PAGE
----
What is the secret to financial success? I have the answer — simplicity. Yes, if you buy gold or real estate before it skyrockets, play the stock market game well or live off the land and save most of your income, you will have financial success.

But how many people can do that? Very few. The alternative is to aim for simplicity in your financial life. In my new book, Count on Yourself: Take Charge of Your Money, I go through an easy process of financial closet cleaning in order to prune all the money bits and pieces that clutter up our lives and then organize what is left over.

I call it the KISS approach to money — Keep It Simple Smarty.

No one knows who originated the KISS (Keep It Simple Stupid) principle, but there’s no question it was a powerful catchphrase in the 1960s for the U.S. National Aeronautics and Space Administration (NASA), when they were striving to put a man on the moon. That such a complex feat of science and engineering should reference simplicity in the form of KISS is very telling.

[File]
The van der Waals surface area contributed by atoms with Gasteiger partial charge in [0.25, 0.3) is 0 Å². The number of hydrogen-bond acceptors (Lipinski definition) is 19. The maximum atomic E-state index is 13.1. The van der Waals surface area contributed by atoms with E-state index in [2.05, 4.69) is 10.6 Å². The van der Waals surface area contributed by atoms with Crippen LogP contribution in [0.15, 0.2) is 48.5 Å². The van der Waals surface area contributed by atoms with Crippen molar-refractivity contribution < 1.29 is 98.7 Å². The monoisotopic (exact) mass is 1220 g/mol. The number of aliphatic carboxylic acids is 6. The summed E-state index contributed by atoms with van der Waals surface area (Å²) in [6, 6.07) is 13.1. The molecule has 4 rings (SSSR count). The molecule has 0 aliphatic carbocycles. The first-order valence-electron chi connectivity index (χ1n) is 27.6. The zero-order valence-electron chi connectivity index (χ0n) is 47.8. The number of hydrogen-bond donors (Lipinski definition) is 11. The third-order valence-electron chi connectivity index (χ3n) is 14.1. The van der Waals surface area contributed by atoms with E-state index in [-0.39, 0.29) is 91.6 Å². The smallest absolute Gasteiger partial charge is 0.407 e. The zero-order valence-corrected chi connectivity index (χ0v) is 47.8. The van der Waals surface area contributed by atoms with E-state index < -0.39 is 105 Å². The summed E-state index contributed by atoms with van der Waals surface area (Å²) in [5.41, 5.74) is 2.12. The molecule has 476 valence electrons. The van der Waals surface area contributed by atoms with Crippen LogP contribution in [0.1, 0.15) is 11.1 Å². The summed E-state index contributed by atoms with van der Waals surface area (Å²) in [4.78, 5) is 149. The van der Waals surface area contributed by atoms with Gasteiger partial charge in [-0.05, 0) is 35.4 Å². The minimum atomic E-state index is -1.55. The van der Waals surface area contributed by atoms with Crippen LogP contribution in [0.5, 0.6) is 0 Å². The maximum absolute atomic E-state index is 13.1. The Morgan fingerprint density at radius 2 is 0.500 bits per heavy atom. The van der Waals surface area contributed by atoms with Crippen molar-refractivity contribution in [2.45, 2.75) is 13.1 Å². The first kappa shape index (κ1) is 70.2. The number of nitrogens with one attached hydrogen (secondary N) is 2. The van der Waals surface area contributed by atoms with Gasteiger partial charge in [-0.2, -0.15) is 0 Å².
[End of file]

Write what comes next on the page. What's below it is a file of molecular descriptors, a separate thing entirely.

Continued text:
I’ve changed the last word to Smarty because I believe it’s smart to keep your financial life as lean as possible.

A typical family will have multiple bank accounts and credit cards, a mortgage, home equity or personal line of credit, as well as car and student loans, not to mention RRSPs, RESPs, and TFSAs to deal with on a monthly basis.

Complexity not only makes it difficult to stay on top of your finances but it costs you money in unnecessary fees and duplicated services.

Ask yourself: Do I need those retail credit cards, two chequing accounts with overdraft protection, more than one RRSP or RESP, all those TV channels, call forwarding on my phone? You’ll find the pruning process energizing.

When it comes to the investments in your RRSP, for example, apply the same principle of less is more. Have one investment for bonds, one to cover the Canadian market and one for the U.S. Just three products, plus some cash, and you have a perfect mix.

Keep it simple and you will find it far easier to get control financially and pay closer attention to the money side of your life.

Alison Griffiths is the author of the upcoming book Count On Yourself: Take Charge of Your Money. Reach her at alisongriffiths.ca or griffiths.alison@gmail.com.

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